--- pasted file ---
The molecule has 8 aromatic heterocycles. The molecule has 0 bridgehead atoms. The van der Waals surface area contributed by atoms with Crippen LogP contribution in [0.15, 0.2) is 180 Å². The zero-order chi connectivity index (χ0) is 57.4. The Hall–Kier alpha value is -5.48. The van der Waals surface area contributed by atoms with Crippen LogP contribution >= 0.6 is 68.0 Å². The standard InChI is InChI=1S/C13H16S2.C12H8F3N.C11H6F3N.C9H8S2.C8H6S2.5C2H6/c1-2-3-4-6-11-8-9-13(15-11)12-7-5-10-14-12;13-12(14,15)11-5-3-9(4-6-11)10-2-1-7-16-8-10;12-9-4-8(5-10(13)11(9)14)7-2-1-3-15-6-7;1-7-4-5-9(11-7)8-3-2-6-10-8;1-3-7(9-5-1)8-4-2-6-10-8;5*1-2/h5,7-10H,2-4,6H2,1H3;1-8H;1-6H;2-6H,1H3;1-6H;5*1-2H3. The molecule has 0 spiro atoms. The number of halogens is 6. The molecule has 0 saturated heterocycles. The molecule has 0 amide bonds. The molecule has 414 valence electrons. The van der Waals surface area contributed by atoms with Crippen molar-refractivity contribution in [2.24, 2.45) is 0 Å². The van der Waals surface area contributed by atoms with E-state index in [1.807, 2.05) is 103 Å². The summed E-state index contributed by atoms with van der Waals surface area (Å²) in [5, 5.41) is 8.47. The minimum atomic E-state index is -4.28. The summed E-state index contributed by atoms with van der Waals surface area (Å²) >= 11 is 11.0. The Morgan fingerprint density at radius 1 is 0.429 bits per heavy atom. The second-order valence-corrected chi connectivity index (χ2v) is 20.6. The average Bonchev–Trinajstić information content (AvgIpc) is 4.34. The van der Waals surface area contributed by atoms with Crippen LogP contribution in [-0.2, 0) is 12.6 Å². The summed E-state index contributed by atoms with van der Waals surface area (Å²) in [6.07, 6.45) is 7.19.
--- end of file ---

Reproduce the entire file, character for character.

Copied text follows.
The molecule has 8 aromatic heterocycles. The molecule has 0 bridgehead atoms. The van der Waals surface area contributed by atoms with Crippen LogP contribution in [0.15, 0.2) is 180 Å². The zero-order chi connectivity index (χ0) is 57.4. The Hall–Kier alpha value is -5.48. The van der Waals surface area contributed by atoms with Crippen LogP contribution >= 0.6 is 68.0 Å². The standard InChI is InChI=1S/C13H16S2.C12H8F3N.C11H6F3N.C9H8S2.C8H6S2.5C2H6/c1-2-3-4-6-11-8-9-13(15-11)12-7-5-10-14-12;13-12(14,15)11-5-3-9(4-6-11)10-2-1-7-16-8-10;12-9-4-8(5-10(13)11(9)14)7-2-1-3-15-6-7;1-7-4-5-9(11-7)8-3-2-6-10-8;1-3-7(9-5-1)8-4-2-6-10-8;5*1-2/h5,7-10H,2-4,6H2,1H3;1-8H;1-6H;2-6H,1H3;1-6H;5*1-2H3. The molecule has 0 spiro atoms. The number of halogens is 6. The molecule has 0 saturated heterocycles. The molecule has 0 amide bonds. The molecule has 414 valence electrons. The van der Waals surface area contributed by atoms with Crippen molar-refractivity contribution in [2.24, 2.45) is 0 Å². The van der Waals surface area contributed by atoms with E-state index in [1.807, 2.05) is 103 Å². The summed E-state index contributed by atoms with van der Waals surface area (Å²) in [5, 5.41) is 8.47. The minimum atomic E-state index is -4.28. The summed E-state index contributed by atoms with van der Waals surface area (Å²) >= 11 is 11.0. The Morgan fingerprint density at radius 1 is 0.429 bits per heavy atom. The second-order valence-corrected chi connectivity index (χ2v) is 20.6. The average Bonchev–Trinajstić information content (AvgIpc) is 4.34. The van der Waals surface area contributed by atoms with Crippen LogP contribution in [-0.2, 0) is 12.6 Å². The summed E-state index contributed by atoms with van der Waals surface area (Å²) in [6.07, 6.45) is 7.19.